(This was actually a much more involved change, but it’s simplified for purposes here)

--- a/lib/mongo_mapper/plugins/keys.rb
+++ b/lib/mongo_mapper/plugins/keys.rb
@@ -270,8 +270,9 @@ module MongoMapper
         def load_from_database(attrs)
           return if attrs.blank?
+          @__keys = self.class.keys
           attrs.each do |key, value|
-            if respond_to?(:"#{key}=") && !self.class.key?(key)
+            if respond_to?(:"#{key}=") && !@__keys.key?(key)
               self.send(:"#{key}=", value)
               internal_write_key key, value, false
@@ -302,11 +303,12 @@ module MongoMapper

         def write_key(name, value)
+          @__keys = self.class.keys
           internal_write_key(name, value)

         def internal_write_key(name, value, cast = true)
-          key = keys[name.to_s]
+          key = @__keys[name.to_s]
           set_parent_document(key, value)
           instance_variable_set :"@#{name}_before_type_cast", value
           instance_variable_set :"@#{name}", cast ? key.set(value) : value

And results:

Mongomapper  4.200000   2.700000   6.900000 (  7.009927)

Yet another 29 usec/document gain.

In Closing

There were a number of other changes, refactorings, and improvements made, and even more tested and discarded, but the fundamental procedure remains the same - measure, use those measurements to find a line of attack, and improve. The test suites will help you discover if you’ve messed something up, and your benchmarking tools can help you improve your runtimes by finding and eliminating unnecessary code paths.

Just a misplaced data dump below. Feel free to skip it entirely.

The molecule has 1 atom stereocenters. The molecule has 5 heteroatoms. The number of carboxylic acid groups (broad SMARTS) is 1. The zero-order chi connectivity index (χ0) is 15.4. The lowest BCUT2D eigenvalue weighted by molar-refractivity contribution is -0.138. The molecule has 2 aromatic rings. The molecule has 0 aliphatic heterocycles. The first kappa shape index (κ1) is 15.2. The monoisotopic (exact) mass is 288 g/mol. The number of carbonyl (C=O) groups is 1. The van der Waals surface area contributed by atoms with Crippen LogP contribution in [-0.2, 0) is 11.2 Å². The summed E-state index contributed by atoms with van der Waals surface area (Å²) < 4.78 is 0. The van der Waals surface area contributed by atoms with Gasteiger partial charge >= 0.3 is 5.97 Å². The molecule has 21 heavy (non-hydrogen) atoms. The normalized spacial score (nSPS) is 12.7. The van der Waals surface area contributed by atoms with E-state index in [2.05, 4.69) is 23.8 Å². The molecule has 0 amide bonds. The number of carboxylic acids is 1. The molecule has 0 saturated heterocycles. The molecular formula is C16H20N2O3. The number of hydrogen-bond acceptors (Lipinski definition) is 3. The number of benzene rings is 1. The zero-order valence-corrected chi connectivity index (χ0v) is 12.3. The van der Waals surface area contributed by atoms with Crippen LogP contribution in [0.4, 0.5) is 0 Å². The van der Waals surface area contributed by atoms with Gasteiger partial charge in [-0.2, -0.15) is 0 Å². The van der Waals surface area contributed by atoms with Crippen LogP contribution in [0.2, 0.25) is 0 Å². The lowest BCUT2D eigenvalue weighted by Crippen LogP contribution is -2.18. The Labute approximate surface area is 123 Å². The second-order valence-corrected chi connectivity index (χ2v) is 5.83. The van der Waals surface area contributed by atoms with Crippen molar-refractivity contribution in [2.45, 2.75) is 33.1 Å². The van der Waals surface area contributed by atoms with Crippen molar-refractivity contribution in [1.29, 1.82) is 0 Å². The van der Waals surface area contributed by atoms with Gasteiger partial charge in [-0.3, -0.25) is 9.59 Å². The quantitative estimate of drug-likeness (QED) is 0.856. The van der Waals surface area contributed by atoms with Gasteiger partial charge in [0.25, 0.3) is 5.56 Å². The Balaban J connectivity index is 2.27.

In the end, we ended up with something like this:

Mongomapper  3.290000   2.410000   5.700000 (  5.761945)

Down from 1730 usec/document to 192 usec/document, a gain of ~9x, making it competitive with Mongoid. At some point it becomes difficult to do an apples-to-apples comparison, as Mongoid uses the Moped driver to talk to MongoDB, while MongoMapper still uses the 10gen Mongo driver, so there is a divergence in terms of what each ODM is doing under the covers.

This is just the tip of the iceberg, but it’s the core of the optimization pass. In the process of making these changes, I converted the test suite to rspec, made embedded associations lazy-loaded, added finer-grained control over document marshalling, added ActiveRecord-style block syntax to document creation, added key aliases, and more.

All of this work and more has gone into getting MongoMapper back into the race in terms of speed, and I’m proud to say that the 0.13.0.beta1 release has been published and is looking great so far. If all goes well, then we’ll be pushing 0.13.0 soon, which will be the last release in the 0.x series. Once that happens, we’ll be merging in Rails 4 compatibility, making some backwards-incompatible improvements to embedded associations, and more. Onward, to the future!